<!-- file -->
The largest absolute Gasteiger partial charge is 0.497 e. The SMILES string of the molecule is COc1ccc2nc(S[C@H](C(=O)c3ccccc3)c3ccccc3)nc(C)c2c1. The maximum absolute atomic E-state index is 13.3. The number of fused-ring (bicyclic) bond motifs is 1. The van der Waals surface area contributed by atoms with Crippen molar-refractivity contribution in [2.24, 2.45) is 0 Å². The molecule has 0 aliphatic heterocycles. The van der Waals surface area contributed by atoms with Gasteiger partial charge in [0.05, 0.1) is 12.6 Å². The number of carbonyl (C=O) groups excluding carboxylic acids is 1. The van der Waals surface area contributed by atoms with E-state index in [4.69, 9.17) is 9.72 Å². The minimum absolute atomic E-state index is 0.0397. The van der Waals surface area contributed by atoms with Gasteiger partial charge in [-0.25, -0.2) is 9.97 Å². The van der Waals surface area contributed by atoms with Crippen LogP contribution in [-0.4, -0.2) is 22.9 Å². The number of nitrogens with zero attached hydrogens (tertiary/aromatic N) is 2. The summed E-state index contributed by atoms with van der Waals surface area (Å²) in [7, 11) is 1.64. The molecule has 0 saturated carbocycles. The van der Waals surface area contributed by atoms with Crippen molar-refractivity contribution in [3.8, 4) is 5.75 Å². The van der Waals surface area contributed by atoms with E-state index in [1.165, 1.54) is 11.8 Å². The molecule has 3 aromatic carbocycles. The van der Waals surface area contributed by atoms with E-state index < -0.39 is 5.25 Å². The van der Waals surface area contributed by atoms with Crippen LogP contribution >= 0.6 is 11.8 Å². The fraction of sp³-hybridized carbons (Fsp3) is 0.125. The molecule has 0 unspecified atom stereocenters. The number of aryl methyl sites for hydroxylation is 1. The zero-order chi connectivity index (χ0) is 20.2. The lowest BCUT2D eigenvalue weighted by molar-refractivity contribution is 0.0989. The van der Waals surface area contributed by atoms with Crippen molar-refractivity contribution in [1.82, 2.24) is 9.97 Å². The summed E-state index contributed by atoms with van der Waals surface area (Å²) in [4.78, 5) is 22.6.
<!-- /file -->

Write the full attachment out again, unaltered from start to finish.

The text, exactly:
The largest absolute Gasteiger partial charge is 0.497 e. The SMILES string of the molecule is COc1ccc2nc(S[C@H](C(=O)c3ccccc3)c3ccccc3)nc(C)c2c1. The maximum absolute atomic E-state index is 13.3. The number of fused-ring (bicyclic) bond motifs is 1. The van der Waals surface area contributed by atoms with Crippen molar-refractivity contribution in [2.24, 2.45) is 0 Å². The molecule has 0 aliphatic heterocycles. The van der Waals surface area contributed by atoms with Gasteiger partial charge in [0.05, 0.1) is 12.6 Å². The number of carbonyl (C=O) groups excluding carboxylic acids is 1. The van der Waals surface area contributed by atoms with E-state index in [4.69, 9.17) is 9.72 Å². The minimum absolute atomic E-state index is 0.0397. The van der Waals surface area contributed by atoms with Gasteiger partial charge in [-0.25, -0.2) is 9.97 Å². The van der Waals surface area contributed by atoms with Crippen LogP contribution in [-0.4, -0.2) is 22.9 Å². The number of nitrogens with zero attached hydrogens (tertiary/aromatic N) is 2. The summed E-state index contributed by atoms with van der Waals surface area (Å²) in [7, 11) is 1.64. The molecule has 0 saturated carbocycles. The van der Waals surface area contributed by atoms with Crippen molar-refractivity contribution in [3.8, 4) is 5.75 Å². The van der Waals surface area contributed by atoms with E-state index in [1.165, 1.54) is 11.8 Å². The molecule has 3 aromatic carbocycles. The van der Waals surface area contributed by atoms with E-state index < -0.39 is 5.25 Å². The van der Waals surface area contributed by atoms with Crippen LogP contribution >= 0.6 is 11.8 Å². The fraction of sp³-hybridized carbons (Fsp3) is 0.125. The molecule has 0 unspecified atom stereocenters. The number of aryl methyl sites for hydroxylation is 1. The zero-order chi connectivity index (χ0) is 20.2. The lowest BCUT2D eigenvalue weighted by molar-refractivity contribution is 0.0989. The van der Waals surface area contributed by atoms with Crippen molar-refractivity contribution in [1.82, 2.24) is 9.97 Å². The summed E-state index contributed by atoms with van der Waals surface area (Å²) in [4.78, 5) is 22.6.